22. 22. No. 09-10560cannot show a reasonable probability that the jury might have assessed thewitnesses’ testimony any differently had they been allowed to learn thewitnesses’ true identities. See United States v. Davis, 393 F.3d 540, 548 (5th Cir.2004) (holding that to demonstrate prejudice the defendant “must show that areasonable jury might have had a significantly different impression of thewitness’s credibility if defense counsel had been allowed to pursue thequestioning”). In light of the danger to Avi’s and Major Lior’s personal safetythat could have been caused by disclosure of their true names, and theunlikelihood that the jury would have assessed credibility any differently, thedistrict court’s decision to preclude disclosure of the witnesses’ names was notan abuse of discretion. Under all the circumstances, the defendants had a more than adequate“opportunity to place the witness in his proper setting and put the weight of histestimony and his credibility to a test.” Smith, 390 U.S. at 132; see also Diaz,637 F.3d at 597; United States v. Abu Marzook, 412 F. Supp. 2d 913, 923–24(N.D. Ill. 2006) (holding, in a prosecution for materially supporting Hamas, thatISA agents could testify using pseudonyms because of the classified nature oftheir true identities, and that doing so did not violate the defendant’s SixthAmendment confrontation rights because the defendant was free tocross-examine the agents “on the basis of their direct testimony or any otherproper basis”). Moreover, the district court instructed the jury that it couldconsider the witnesses’ use of assumed names when assessing the credibility andweight of the testimony. We therefore hold that the district court did not violatethe defendants’ confrontation rights by allowing Avi and Major Lior to testifyusing pseudonyms. B. Hearsay evidence The defendants contend that the district court improperly admitted thefollowing three categories of hearsay evidence that linked the defendants to 22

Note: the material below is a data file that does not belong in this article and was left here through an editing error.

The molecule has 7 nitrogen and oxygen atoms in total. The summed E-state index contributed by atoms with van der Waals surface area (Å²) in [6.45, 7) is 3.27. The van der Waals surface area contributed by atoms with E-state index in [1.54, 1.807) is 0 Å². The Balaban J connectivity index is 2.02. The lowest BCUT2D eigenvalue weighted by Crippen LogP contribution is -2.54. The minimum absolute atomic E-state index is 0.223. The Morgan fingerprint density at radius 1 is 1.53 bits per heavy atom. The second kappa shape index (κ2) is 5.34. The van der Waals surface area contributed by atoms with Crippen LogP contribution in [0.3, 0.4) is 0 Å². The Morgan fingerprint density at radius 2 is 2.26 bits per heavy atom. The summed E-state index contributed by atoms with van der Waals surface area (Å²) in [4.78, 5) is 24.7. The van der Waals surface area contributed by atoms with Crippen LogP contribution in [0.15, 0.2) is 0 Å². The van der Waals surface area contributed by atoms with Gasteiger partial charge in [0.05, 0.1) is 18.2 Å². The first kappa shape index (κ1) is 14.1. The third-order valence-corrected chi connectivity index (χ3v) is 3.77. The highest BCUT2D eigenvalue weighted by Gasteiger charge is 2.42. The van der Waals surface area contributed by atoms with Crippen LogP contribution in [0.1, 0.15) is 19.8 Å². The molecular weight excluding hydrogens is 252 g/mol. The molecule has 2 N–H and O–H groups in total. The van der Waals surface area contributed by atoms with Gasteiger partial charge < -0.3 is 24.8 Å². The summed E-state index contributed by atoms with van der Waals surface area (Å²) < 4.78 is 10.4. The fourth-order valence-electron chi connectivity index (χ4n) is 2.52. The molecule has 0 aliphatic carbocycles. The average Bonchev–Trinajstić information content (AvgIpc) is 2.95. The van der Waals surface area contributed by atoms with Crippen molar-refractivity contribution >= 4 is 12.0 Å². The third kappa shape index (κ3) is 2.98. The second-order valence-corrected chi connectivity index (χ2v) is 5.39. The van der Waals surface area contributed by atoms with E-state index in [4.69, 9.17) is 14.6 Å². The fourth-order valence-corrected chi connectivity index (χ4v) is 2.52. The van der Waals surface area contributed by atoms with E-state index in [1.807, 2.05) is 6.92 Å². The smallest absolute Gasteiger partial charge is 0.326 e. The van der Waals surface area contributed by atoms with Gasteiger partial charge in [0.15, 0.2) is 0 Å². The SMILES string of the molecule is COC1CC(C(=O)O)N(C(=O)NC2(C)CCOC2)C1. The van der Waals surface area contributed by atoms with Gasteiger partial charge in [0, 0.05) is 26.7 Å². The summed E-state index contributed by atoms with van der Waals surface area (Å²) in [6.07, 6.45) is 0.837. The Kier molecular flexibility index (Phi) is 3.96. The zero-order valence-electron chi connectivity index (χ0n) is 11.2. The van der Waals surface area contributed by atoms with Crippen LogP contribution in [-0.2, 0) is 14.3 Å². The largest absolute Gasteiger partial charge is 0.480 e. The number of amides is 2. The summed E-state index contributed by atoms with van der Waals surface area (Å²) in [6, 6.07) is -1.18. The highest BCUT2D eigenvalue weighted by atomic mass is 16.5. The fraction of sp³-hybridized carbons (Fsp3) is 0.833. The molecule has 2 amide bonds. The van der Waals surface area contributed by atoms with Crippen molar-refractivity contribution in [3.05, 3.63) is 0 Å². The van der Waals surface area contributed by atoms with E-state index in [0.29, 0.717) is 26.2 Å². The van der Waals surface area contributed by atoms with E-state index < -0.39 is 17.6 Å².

23. 23. No. 09-10560Hamas or that linked Hamas to the zakat committees: (1) the testimony ofMohamed Shorbagi, (2) documents seized by the Israeli military from theheadquarters of the Palestinian Authority during Operation Defensive Shield,and (3) documents seized from the homes of unindicted co-conspirators Elbarasseand Ashqar. We review the district court’s evidentiary rulings for an abuse ofdiscretion. United States v. Jackson, 636 F.3d 687, 692 (5th Cir. 2011). Before addressing the defendants’ specific evidentiary challenges, wepause to note that the hearsay issue, like the defendants’ other evidentiaryissues raised on appeal, is subject to a harmless error analysis if we find therewas an error. See id. A reversal will not be warranted unless the defendantshows “that the district court’s ruling caused him substantial prejudice.” UnitedStates v. Bishop, 264 F.3d 535, 546 (5th Cir. 2001); see FED. R. EVID. 103(a).Because the defendants have raised on appeal multiple claims of evidentiaryerror at trial, we first address the evidentiary claims to decide if an erroroccurred. Except for certain issues related to testimony from John McBrien andSteven Simon, which we will explain below, we then consider in a combineddiscussion whether any errors we identify may be considered harmless. 1. Mohamed Shorbagi Mohamed Shorbagi was a representative of HLF in Georgia who helpedraise funds for the organization. He pleaded guilty in a separate case toproviding material support to Hamas through HLF, and he testified in theinstant case as part of a plea agreement. Shorbagi testified that Hamascontrolled several zakat committees in the West Bank and Gaza to which HLFdonated money. He also identified several people associated with thecommittees as Hamas leaders, and he stated that HLF was a part of Hamas.The defendants challenge this testimony as improper hearsay, contending thatShorbagi merely repeated what he had read in newspapers and what he hadlearned from friends. At one point during his testimony, the Government asked 23